Wednesday, March 01, 2006

More About Guidant: "It Is Possible That Physicians and Others May Pull On These Threads"

The New York Times is continuing to investigate the operations of Guidant Corporation. We have previously posted quite a bit about Guidant in the past, focussed on its history of withholding information about possible adverse effects of its devices. (For our more recent posts, go here, here, here, and here.)

The Times' most recent article focuses on newly released documents from an ongoing court case against Guidant. Some key quotes:

As the Guidant Corporation came under scrutiny last spring for not telling doctors about potentially fatal defects in its heart devices, the company's public message was upbeat and insistent: concerns about the safety of its products were overblown, it said, and perhaps even irresponsible.
But newly released documents show that, inside Guidant, executives were struggling to contain a mounting crisis.
The company's crisis started last May after two doctors in Minneapolis, Dr. Robert G. Hauser and Dr. Barry J. Maron, learned from Guidant executives that an electrical flaw in a company defibrillator had played a role in the death two months earlier of a college student who was their patient. They urged the company to alert doctors about the potential of the device, the Prizm 2 DR, to short-circuit. When Guidant hesitated, they contacted some other doctors and The Times.
Mr. [R. Frederick] McCoy [Jr., President, Cardiac Rhythm Management] struck an upbeat rallying tone in many of his messages. After The Times article about the Prizm 2 DR appeared, Mr. McCoy jotted on a note pad: 'Positive proactive visible,' summing up the company's strategy. In another note, seemingly dismissing the problem, he wrote, 'Nobody calling our decision and action into question.'
But even as Guidant was assuring doctors that it did not plan to recall the device, executives inside the company were less sanguine. On June 2, for example, Dr. Beverly H. Lorell, Guidant's chief medical officer, sent an e-mail message to Mr. McCoy about other company devices that might attract outside scrutiny. Some data about them, she noted, was in a public F.D.A. database.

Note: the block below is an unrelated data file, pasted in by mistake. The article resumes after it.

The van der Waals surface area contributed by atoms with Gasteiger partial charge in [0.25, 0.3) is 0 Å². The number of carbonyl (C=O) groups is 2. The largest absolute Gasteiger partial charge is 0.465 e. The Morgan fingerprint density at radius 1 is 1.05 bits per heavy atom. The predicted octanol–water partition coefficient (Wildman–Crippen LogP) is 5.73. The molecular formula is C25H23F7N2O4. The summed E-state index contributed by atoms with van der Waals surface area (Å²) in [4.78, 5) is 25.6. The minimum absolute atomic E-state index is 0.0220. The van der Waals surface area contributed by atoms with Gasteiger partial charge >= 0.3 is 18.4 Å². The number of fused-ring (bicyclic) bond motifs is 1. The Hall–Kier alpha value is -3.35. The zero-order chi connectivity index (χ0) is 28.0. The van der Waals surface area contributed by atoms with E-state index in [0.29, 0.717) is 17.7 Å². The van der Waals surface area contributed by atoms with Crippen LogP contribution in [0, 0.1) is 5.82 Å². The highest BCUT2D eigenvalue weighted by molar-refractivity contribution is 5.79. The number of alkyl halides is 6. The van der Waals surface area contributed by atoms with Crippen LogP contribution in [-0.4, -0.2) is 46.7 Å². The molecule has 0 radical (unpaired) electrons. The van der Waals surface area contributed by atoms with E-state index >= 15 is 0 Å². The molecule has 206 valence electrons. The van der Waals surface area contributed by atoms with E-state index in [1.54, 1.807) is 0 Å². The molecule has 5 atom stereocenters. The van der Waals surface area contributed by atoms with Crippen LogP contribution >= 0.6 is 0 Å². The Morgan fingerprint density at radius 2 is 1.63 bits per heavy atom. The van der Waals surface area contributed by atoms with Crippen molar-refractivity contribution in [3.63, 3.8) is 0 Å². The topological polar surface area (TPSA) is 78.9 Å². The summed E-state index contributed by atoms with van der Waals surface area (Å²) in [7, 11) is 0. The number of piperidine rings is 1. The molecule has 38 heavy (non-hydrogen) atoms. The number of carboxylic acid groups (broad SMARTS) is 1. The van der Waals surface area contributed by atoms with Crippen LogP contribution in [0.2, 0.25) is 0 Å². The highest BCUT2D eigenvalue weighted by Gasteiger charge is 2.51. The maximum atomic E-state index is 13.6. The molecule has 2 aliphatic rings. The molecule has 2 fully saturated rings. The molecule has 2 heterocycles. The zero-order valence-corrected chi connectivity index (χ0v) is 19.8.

'Parts of the data for each of the three trends are in public domain and thus amenable to further external scrutiny and discussion,' Dr. Lorell wrote. 'It is possible that physicians and others may pull on these threads in the near future.'
As those threads began to unravel, executives like Mr. McCoy soon found themselves backtracking.
Strikingly, some Guidant executives realized early, according to records, that the crisis might be contained if the company overhauled its disclosure practices and provided doctors with more detailed failure data. But a draft press release, dated June 3, shows that Guidant planned to combine the announcement of such a policy change with a marketing initiative to promote a new product. The release apparently never went out, and five months passed before Guidant issued its new and detailed report on product failures.

It is striking that although some Guidant managers thought that a transparent approach to releasing data about possible product flaws might be best for the company, those in charge circled the wagons.

To make important medical decisions, like those about implanting cardiac devices, patients and physicians need accurate, unbiased data about the possible benefits and harms. Withholding data about the possible harms caused by devices is bad for patients, a threat to physicians' professionalism. And ultimately, it appears to be bad for device makers' bottom lines. (The Times article noted that Guidant's market share for cardiac devices has fallen from 35 percent to 24 percent.)

So, instead of tying up all the threads in secret cloths, health care organizational leaders need to pull on them themselves.

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